Clear Space Feng Shui Brings Personalized Energy Flows to Austin Spaces
Susan Domelsmith Cabral on how to keep the chi flowing in a home, office or retail space
Susan Domelsmith Cabral[/caption]
Classical feng shui has existed for thousands of years, and, at its essence, it means the study of movements of wind and water in nature. The study examines how we can replicate that movement throughout our lives – especially in our homes – to feel balanced. It’s all about not cutting off the flow of chi, which is the energy life force.
Domelsmith Cabral, who practices through her company Clear Space Feng Shui, describes the practice as the “acupuncture of your home. It’s all about finding the different energy flows and removing blockages.”
The feng shui practitioner admits she accidentally found feng shui, but knew it was her calling right away. Domelsmith Cabral was originally a jewelry designer who moved to New York City and utilized an interior designer to help decorate her studio. She wanted to learn more, so she headed to the bookstore for some inspiration. After accidentally pulling William Spear’s “Feng Shui Made Easy” from the shelves, Domelsmith Cabral read it cover to cover in the park before signing up for one of Spear’s seminars a few weeks later. The author suggested she practice intuition training for a few years before seriously pursuing the study. During that time she worked at a retail store in SoHo and saw firsthand how feng shui affected customers and how they would react with the products.
Nowadays, Domelsmith Cabral, who has studied both classical and Western feng shui for more than 10 years, helps her clients connect with their homes, whether they’re moving into a new space, building a home from scratch, or simply redecorating. She is also called in when there’s some sort of blockage in her clients’ personal lives.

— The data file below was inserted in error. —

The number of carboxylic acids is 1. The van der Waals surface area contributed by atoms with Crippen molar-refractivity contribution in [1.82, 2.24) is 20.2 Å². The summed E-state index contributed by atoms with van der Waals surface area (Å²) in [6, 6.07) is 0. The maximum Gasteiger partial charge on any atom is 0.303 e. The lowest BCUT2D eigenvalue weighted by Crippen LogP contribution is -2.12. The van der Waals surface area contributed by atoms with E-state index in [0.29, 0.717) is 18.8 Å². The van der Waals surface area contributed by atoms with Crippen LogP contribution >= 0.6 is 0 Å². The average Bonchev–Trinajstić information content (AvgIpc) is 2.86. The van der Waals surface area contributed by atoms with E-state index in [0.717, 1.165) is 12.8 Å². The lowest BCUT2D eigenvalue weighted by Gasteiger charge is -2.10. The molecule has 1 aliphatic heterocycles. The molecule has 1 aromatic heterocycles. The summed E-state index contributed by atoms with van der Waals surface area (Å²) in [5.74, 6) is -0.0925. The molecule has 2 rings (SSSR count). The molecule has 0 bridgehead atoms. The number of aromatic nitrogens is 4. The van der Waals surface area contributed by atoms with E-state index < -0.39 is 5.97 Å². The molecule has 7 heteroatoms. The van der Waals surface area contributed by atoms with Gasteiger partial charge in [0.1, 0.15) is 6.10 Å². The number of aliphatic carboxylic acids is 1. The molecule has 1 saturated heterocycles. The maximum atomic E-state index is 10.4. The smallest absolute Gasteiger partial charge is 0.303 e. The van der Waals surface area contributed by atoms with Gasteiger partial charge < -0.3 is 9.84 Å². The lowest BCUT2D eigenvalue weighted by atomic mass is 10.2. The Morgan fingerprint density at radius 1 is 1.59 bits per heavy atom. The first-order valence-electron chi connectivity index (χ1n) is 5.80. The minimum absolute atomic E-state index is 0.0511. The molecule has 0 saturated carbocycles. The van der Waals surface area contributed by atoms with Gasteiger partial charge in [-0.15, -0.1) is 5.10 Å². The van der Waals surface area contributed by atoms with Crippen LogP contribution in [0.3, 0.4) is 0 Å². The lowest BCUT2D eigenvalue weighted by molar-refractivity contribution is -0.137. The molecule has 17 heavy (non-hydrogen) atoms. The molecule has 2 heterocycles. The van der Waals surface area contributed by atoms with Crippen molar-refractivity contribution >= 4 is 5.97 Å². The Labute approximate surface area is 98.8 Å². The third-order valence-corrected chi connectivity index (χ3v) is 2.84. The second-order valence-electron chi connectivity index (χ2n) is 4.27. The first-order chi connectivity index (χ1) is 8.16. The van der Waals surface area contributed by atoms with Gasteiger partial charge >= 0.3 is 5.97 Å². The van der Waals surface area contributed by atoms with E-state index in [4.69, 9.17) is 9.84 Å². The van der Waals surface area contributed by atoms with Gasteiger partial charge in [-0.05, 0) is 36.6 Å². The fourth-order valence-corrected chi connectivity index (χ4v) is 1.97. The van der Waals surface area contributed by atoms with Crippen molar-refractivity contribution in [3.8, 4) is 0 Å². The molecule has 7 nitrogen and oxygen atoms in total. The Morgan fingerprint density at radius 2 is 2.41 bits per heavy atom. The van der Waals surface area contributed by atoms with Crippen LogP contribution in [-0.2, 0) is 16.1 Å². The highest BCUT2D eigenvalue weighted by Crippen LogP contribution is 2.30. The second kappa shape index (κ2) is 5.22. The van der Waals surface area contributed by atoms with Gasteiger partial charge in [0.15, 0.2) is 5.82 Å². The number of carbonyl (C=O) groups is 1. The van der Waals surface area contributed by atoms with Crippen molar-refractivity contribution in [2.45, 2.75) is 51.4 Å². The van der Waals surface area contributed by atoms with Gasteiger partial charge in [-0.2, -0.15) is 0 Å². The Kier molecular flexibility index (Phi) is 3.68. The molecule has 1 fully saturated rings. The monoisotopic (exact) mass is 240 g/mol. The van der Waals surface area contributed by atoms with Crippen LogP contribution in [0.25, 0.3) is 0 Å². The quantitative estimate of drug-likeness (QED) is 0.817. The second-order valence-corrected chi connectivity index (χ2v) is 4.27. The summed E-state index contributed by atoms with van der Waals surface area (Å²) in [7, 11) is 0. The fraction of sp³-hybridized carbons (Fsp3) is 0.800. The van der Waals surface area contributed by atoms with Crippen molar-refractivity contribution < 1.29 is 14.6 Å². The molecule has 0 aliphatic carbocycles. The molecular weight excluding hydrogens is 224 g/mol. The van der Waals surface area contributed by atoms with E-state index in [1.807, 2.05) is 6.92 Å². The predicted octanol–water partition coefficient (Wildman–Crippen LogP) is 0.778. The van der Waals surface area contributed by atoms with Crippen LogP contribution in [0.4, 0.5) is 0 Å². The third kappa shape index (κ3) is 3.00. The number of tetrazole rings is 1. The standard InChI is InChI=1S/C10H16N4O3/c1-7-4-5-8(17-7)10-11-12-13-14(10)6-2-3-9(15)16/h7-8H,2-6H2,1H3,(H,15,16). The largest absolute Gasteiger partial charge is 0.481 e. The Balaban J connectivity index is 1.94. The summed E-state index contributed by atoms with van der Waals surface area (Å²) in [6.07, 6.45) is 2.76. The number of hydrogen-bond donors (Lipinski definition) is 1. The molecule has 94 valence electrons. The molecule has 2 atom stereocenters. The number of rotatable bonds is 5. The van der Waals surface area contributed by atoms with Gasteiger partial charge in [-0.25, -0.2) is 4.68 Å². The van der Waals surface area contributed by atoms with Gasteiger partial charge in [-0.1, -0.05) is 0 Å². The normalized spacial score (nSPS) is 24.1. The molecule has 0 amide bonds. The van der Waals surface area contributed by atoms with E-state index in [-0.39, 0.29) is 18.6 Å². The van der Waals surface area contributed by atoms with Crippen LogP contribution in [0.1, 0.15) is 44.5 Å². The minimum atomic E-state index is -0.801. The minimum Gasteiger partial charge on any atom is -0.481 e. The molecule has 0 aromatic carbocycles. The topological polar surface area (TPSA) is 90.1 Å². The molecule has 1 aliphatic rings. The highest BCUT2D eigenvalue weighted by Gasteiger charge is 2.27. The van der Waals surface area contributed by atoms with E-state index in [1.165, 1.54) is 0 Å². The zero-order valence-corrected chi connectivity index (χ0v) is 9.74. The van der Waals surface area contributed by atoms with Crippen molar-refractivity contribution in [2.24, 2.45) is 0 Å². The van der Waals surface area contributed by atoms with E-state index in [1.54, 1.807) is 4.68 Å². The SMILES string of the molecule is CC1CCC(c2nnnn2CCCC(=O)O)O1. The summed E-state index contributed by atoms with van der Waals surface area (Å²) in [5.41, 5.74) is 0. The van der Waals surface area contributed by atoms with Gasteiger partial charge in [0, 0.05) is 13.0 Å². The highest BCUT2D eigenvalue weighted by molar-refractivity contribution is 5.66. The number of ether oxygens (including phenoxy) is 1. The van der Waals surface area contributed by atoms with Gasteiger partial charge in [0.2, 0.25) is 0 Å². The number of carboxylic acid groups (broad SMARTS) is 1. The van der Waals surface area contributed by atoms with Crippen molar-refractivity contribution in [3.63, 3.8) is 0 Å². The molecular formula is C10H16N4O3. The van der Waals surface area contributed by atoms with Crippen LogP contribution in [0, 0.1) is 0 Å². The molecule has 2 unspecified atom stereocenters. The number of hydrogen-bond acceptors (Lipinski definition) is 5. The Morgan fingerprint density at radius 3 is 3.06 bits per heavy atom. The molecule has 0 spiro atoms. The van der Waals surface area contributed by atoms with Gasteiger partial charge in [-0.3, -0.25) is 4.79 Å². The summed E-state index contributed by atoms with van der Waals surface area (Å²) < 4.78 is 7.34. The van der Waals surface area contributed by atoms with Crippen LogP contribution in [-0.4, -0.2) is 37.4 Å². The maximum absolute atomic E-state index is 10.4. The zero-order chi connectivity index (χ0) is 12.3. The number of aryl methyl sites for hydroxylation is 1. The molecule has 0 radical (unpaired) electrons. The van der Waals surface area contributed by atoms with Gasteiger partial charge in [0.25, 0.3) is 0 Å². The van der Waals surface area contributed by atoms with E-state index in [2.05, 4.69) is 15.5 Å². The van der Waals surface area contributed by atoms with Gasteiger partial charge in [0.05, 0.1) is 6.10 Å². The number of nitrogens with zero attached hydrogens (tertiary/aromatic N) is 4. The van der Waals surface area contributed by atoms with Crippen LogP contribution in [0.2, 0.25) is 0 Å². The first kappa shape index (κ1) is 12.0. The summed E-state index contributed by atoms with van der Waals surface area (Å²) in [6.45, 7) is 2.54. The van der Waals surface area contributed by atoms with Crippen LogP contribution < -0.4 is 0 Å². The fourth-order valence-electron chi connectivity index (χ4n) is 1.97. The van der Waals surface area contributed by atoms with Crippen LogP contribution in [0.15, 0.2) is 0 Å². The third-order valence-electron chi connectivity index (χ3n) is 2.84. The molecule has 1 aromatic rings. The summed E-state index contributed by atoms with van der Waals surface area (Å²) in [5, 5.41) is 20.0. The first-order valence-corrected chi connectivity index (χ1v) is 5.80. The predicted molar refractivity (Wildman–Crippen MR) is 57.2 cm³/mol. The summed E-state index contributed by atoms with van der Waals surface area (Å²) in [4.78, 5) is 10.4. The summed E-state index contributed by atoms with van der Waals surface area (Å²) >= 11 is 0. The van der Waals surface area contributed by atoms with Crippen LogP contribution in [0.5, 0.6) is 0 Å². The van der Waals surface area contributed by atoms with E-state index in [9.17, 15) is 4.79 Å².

“A lot of people call me when they’re stuck or stagnant and they feel like something is holding them back,” she describes. “I can help remove any blocks.”
Domelsmith Cabral recounts stories of previous clients who have had big changes after feng shui-ing their homes. One artist client whose career was stagnating was using her wealth space as a storage, and after she decluttered that area she won a big grant for a large solo show at the Brooklyn Museum. At the very least, Domelsmith Cabral says that people notice they feel better and healthier.
So what exactly does she do when she steps into a client’s home? Domelsmith Cabral first sits down with them to see what their goals are. Then she leads them through a meditation to connect them to their home.
“People forget to communicate with their house and be grateful for the house being there for them,” she explains.
She looks for anything stuck, sticking or broken as she tours the space. Floor plans are drafted over Bagua maps from luo pan compass readings to locate lucky sectors. Then, the surroundings are assessed to ensure optimal chi energy flow, and problem areas are identified and cleared.
While Domelsmith Cabral says no two homes are alike when it comes to energy flow, there are some simple and easy first steps she recommends to anyone who may be interested in feng shui.
The entrance of your home is the most important area. It sets the tone of how you feel inside your home, so make sure it’s warm and inviting and easy to access – Domelsmith Cabral hates when people use a cluttered garage to enter their space instead of a front door. Other easy tips are to open your windows to invite the fresh air and natural elements in. Make sure your windows are clean. Remove any clutter that’s sitting around, but also make sure your drawers, cabinets and closets are easy to open and not stuffed to the gills. You should never fight to open a door, she says. If that’s not possible, she suggests “deciding to open doors with love instead of anger.”
Above all else, the energy of your home must be flowing well according to the elements, but at the end of the day Domelsmith Cabral also wants to make sure it’s beautiful and functional.
“It’s all about making subtle changes that support the people who are living in the house and their ideals,” she says.